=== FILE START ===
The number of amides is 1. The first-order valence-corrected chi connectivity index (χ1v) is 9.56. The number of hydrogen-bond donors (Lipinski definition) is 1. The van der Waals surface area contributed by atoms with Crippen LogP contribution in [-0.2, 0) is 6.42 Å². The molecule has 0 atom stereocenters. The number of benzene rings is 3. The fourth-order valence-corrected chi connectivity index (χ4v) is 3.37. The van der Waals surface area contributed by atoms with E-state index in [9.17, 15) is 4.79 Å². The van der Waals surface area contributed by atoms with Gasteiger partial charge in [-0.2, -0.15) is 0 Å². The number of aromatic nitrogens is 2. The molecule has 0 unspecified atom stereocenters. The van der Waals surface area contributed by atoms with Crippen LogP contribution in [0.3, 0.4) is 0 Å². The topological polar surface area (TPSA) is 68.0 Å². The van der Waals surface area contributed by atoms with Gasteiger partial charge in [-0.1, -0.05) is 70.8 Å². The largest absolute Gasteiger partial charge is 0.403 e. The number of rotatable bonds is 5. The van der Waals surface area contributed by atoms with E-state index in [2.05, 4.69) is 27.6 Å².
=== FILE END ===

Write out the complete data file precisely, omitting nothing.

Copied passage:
The number of amides is 1. The first-order valence-corrected chi connectivity index (χ1v) is 9.56. The number of hydrogen-bond donors (Lipinski definition) is 1. The van der Waals surface area contributed by atoms with Crippen LogP contribution in [-0.2, 0) is 6.42 Å². The molecule has 0 atom stereocenters. The number of benzene rings is 3. The fourth-order valence-corrected chi connectivity index (χ4v) is 3.37. The van der Waals surface area contributed by atoms with E-state index in [9.17, 15) is 4.79 Å². The van der Waals surface area contributed by atoms with Gasteiger partial charge in [-0.2, -0.15) is 0 Å². The number of aromatic nitrogens is 2. The molecule has 0 unspecified atom stereocenters. The van der Waals surface area contributed by atoms with Crippen LogP contribution in [0.3, 0.4) is 0 Å². The topological polar surface area (TPSA) is 68.0 Å². The van der Waals surface area contributed by atoms with Gasteiger partial charge in [-0.1, -0.05) is 70.8 Å². The largest absolute Gasteiger partial charge is 0.403 e. The number of rotatable bonds is 5. The van der Waals surface area contributed by atoms with E-state index in [2.05, 4.69) is 27.6 Å².